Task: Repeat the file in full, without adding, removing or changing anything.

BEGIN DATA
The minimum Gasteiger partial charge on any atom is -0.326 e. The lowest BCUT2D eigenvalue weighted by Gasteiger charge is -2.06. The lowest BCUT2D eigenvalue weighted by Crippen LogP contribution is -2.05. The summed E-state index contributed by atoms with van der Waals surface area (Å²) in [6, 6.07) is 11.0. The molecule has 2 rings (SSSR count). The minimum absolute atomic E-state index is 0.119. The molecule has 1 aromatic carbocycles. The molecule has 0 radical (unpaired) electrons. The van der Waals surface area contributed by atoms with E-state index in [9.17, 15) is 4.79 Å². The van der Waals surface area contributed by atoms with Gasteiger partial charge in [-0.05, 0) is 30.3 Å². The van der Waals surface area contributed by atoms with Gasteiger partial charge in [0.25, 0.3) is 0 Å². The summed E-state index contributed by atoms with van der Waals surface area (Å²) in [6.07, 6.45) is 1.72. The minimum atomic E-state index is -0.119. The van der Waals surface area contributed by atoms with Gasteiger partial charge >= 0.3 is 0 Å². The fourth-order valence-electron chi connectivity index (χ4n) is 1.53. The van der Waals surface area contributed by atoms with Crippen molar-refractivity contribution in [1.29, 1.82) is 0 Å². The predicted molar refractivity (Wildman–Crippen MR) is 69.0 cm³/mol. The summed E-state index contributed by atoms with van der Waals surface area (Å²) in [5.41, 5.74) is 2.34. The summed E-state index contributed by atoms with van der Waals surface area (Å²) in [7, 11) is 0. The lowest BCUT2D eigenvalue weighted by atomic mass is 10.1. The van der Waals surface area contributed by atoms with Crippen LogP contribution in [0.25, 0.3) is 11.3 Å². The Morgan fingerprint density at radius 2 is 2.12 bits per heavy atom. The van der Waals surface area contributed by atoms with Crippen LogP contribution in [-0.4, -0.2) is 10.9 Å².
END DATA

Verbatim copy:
The minimum Gasteiger partial charge on any atom is -0.326 e. The lowest BCUT2D eigenvalue weighted by Gasteiger charge is -2.06. The lowest BCUT2D eigenvalue weighted by Crippen LogP contribution is -2.05. The summed E-state index contributed by atoms with van der Waals surface area (Å²) in [6, 6.07) is 11.0. The molecule has 2 rings (SSSR count). The minimum absolute atomic E-state index is 0.119. The molecule has 1 aromatic carbocycles. The molecule has 0 radical (unpaired) electrons. The van der Waals surface area contributed by atoms with E-state index in [9.17, 15) is 4.79 Å². The van der Waals surface area contributed by atoms with Gasteiger partial charge in [-0.05, 0) is 30.3 Å². The van der Waals surface area contributed by atoms with Gasteiger partial charge in [0.25, 0.3) is 0 Å². The summed E-state index contributed by atoms with van der Waals surface area (Å²) in [6.07, 6.45) is 1.72. The minimum atomic E-state index is -0.119. The van der Waals surface area contributed by atoms with Gasteiger partial charge >= 0.3 is 0 Å². The fourth-order valence-electron chi connectivity index (χ4n) is 1.53. The van der Waals surface area contributed by atoms with Crippen molar-refractivity contribution in [1.29, 1.82) is 0 Å². The predicted molar refractivity (Wildman–Crippen MR) is 69.0 cm³/mol. The summed E-state index contributed by atoms with van der Waals surface area (Å²) in [5.41, 5.74) is 2.34. The summed E-state index contributed by atoms with van der Waals surface area (Å²) in [7, 11) is 0. The lowest BCUT2D eigenvalue weighted by atomic mass is 10.1. The van der Waals surface area contributed by atoms with Crippen LogP contribution in [0.25, 0.3) is 11.3 Å². The Morgan fingerprint density at radius 2 is 2.12 bits per heavy atom. The van der Waals surface area contributed by atoms with Crippen LogP contribution in [-0.4, -0.2) is 10.9 Å².